Hemolytic Disease of the Newborn

What is hemolytic disease of the newborn?

Hemolytic disease of the newborn (HDN) — also called erythroblastosis fetalis — is a blood disorder that occurs when the blood types of a mother and baby are incompatible. HDN is relatively uncommon in the United States due to advances in early detection and treatment, limiting it to approximately 4,000 cases a year. It is more likely to happen during a mother’s second or subsequent pregnancy. There are two causes, Rh incompatibility and ABO incompatibility. HDN due to Rh incompatibility occurs more frequently and is often called Rh disease; it is about three times more likely in Caucasian babies than in African-American babies. HDN can be treated during pregnancy or after the baby is born.

Hemolytic disease of the newborn is very preventable. Today, nearly all women with Rh-negative blood are identified in early pregnancy through blood tests. If a mother is Rh-negative and has not been sensitized, she is usually given a drug called Rh immunoglobulin, or RhoGAM. This specially developed blood product prevents an Rh-negative mother's antibodies from reacting to her baby’s Rh-positive red blood cells. Mothers are typically given RhoGAM around the 28th week of pregnancy and again within 72 hours of giving birth.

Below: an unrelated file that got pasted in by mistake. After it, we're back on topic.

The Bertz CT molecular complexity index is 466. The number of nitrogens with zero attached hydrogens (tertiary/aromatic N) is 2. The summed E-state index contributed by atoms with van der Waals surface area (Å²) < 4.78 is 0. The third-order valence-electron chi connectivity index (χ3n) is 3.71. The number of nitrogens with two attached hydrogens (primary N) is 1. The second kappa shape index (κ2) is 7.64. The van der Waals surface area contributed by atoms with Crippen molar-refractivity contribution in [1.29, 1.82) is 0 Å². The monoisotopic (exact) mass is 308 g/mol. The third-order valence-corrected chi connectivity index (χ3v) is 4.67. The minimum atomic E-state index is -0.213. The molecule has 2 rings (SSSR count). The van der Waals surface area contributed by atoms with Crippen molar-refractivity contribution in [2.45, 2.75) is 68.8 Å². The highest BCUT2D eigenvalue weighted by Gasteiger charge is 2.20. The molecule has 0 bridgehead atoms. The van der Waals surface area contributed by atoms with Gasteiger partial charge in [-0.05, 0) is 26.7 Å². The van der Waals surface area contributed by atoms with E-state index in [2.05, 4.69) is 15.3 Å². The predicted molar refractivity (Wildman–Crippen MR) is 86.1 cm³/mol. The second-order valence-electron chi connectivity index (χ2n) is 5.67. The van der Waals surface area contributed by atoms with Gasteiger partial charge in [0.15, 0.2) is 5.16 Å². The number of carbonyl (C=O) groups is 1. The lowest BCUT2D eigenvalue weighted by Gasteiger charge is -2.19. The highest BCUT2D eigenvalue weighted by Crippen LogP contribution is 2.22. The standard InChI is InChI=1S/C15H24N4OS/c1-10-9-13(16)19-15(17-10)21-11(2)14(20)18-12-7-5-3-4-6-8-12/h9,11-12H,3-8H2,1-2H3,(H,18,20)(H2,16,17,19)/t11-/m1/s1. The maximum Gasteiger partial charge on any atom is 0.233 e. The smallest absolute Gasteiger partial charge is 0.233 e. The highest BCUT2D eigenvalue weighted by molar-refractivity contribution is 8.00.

How we care for HDN

Hemolytic disease of the newborn (HDN) is treated through the Blood Disorders Center at Dana-Farber/Boston Children's. Hemolytic disease of the newborn was first identified in 1932 at Boston Children’s Hospital by Dr. Louis Diamond. He went on to develop the first successful treatment, a transfusion procedure, in the 1940s.